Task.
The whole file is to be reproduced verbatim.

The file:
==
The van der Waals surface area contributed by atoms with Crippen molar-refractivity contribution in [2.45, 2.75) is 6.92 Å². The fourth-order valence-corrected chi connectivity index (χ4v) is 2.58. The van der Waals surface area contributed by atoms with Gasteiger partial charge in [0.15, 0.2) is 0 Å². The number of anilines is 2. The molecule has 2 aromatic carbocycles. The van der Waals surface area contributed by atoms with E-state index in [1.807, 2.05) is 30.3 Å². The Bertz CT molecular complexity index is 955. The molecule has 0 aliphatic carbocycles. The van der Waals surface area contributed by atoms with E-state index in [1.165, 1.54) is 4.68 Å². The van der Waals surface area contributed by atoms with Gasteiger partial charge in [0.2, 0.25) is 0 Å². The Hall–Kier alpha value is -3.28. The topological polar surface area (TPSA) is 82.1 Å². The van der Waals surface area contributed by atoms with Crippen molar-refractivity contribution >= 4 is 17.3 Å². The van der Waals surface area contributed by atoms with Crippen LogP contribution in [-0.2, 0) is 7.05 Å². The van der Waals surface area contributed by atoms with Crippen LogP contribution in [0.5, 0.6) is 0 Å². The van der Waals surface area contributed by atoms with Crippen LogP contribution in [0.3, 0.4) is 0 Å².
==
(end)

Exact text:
The van der Waals surface area contributed by atoms with Crippen molar-refractivity contribution in [2.45, 2.75) is 6.92 Å². The fourth-order valence-corrected chi connectivity index (χ4v) is 2.58. The van der Waals surface area contributed by atoms with Gasteiger partial charge in [0.15, 0.2) is 0 Å². The number of anilines is 2. The molecule has 2 aromatic carbocycles. The van der Waals surface area contributed by atoms with E-state index in [1.807, 2.05) is 30.3 Å². The Bertz CT molecular complexity index is 955. The molecule has 0 aliphatic carbocycles. The van der Waals surface area contributed by atoms with E-state index in [1.165, 1.54) is 4.68 Å². The van der Waals surface area contributed by atoms with Gasteiger partial charge in [0.2, 0.25) is 0 Å². The Hall–Kier alpha value is -3.28. The topological polar surface area (TPSA) is 82.1 Å². The van der Waals surface area contributed by atoms with Crippen molar-refractivity contribution >= 4 is 17.3 Å². The van der Waals surface area contributed by atoms with Crippen LogP contribution in [-0.2, 0) is 7.05 Å². The van der Waals surface area contributed by atoms with Crippen LogP contribution in [0.5, 0.6) is 0 Å². The van der Waals surface area contributed by atoms with Crippen LogP contribution in [0.3, 0.4) is 0 Å².